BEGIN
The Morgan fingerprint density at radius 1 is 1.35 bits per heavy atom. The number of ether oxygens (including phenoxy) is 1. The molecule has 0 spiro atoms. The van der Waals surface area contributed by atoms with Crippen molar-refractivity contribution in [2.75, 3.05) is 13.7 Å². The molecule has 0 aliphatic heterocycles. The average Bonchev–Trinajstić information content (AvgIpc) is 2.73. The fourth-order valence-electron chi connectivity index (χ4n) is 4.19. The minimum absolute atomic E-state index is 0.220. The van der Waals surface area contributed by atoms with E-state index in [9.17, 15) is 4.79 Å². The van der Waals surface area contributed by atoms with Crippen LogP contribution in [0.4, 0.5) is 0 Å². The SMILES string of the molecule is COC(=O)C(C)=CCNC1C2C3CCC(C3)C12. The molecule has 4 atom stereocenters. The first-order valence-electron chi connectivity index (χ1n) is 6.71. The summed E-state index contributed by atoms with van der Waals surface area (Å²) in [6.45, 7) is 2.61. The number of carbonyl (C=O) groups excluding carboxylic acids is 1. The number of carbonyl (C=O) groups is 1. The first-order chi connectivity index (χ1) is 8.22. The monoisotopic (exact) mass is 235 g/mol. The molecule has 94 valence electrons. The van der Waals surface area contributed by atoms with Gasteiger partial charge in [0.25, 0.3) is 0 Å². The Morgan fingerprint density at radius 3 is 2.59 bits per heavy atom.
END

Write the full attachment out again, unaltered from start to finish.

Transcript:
The Morgan fingerprint density at radius 1 is 1.35 bits per heavy atom. The number of ether oxygens (including phenoxy) is 1. The molecule has 0 spiro atoms. The van der Waals surface area contributed by atoms with Crippen molar-refractivity contribution in [2.75, 3.05) is 13.7 Å². The molecule has 0 aliphatic heterocycles. The average Bonchev–Trinajstić information content (AvgIpc) is 2.73. The fourth-order valence-electron chi connectivity index (χ4n) is 4.19. The minimum absolute atomic E-state index is 0.220. The van der Waals surface area contributed by atoms with E-state index in [9.17, 15) is 4.79 Å². The van der Waals surface area contributed by atoms with Crippen LogP contribution in [0.4, 0.5) is 0 Å². The SMILES string of the molecule is COC(=O)C(C)=CCNC1C2C3CCC(C3)C12. The molecule has 4 atom stereocenters. The first-order valence-electron chi connectivity index (χ1n) is 6.71. The summed E-state index contributed by atoms with van der Waals surface area (Å²) in [6.45, 7) is 2.61. The number of carbonyl (C=O) groups excluding carboxylic acids is 1. The number of carbonyl (C=O) groups is 1. The first-order chi connectivity index (χ1) is 8.22. The monoisotopic (exact) mass is 235 g/mol. The molecule has 94 valence electrons. The van der Waals surface area contributed by atoms with Gasteiger partial charge in [0.25, 0.3) is 0 Å². The Morgan fingerprint density at radius 3 is 2.59 bits per heavy atom.